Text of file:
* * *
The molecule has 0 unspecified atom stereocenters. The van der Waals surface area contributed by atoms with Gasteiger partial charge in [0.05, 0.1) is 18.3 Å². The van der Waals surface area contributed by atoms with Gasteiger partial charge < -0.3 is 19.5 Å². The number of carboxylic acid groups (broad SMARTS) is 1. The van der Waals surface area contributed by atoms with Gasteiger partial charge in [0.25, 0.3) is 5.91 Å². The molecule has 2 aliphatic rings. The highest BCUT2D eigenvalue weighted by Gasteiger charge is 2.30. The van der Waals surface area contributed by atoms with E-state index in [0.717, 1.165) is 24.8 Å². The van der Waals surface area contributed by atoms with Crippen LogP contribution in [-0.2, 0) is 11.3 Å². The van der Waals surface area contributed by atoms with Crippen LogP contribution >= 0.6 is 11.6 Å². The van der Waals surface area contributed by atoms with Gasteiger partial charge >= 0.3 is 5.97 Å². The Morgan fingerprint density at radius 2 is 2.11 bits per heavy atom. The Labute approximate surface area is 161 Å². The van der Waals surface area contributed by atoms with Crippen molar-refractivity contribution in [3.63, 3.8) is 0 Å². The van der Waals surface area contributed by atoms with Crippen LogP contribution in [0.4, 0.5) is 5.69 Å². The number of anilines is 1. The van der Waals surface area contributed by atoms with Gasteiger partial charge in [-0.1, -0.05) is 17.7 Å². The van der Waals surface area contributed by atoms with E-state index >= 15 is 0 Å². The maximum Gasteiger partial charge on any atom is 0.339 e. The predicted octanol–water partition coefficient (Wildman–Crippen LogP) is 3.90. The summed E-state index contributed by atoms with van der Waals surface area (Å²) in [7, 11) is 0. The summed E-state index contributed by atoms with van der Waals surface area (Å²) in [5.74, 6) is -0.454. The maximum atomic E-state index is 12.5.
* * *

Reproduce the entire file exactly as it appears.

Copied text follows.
The molecule has 0 unspecified atom stereocenters. The van der Waals surface area contributed by atoms with Gasteiger partial charge in [0.05, 0.1) is 18.3 Å². The van der Waals surface area contributed by atoms with Gasteiger partial charge < -0.3 is 19.5 Å². The number of carboxylic acid groups (broad SMARTS) is 1. The van der Waals surface area contributed by atoms with Gasteiger partial charge in [0.25, 0.3) is 5.91 Å². The molecule has 2 aliphatic rings. The highest BCUT2D eigenvalue weighted by Gasteiger charge is 2.30. The van der Waals surface area contributed by atoms with E-state index in [0.717, 1.165) is 24.8 Å². The van der Waals surface area contributed by atoms with Crippen LogP contribution in [-0.2, 0) is 11.3 Å². The van der Waals surface area contributed by atoms with Crippen LogP contribution >= 0.6 is 11.6 Å². The van der Waals surface area contributed by atoms with Gasteiger partial charge >= 0.3 is 5.97 Å². The Morgan fingerprint density at radius 2 is 2.11 bits per heavy atom. The Labute approximate surface area is 161 Å². The van der Waals surface area contributed by atoms with Crippen molar-refractivity contribution in [3.63, 3.8) is 0 Å². The van der Waals surface area contributed by atoms with Crippen LogP contribution in [0.4, 0.5) is 5.69 Å². The number of anilines is 1. The van der Waals surface area contributed by atoms with Gasteiger partial charge in [-0.1, -0.05) is 17.7 Å². The van der Waals surface area contributed by atoms with E-state index >= 15 is 0 Å². The maximum Gasteiger partial charge on any atom is 0.339 e. The predicted octanol–water partition coefficient (Wildman–Crippen LogP) is 3.90. The summed E-state index contributed by atoms with van der Waals surface area (Å²) in [7, 11) is 0. The summed E-state index contributed by atoms with van der Waals surface area (Å²) in [5.74, 6) is -0.454. The maximum atomic E-state index is 12.5.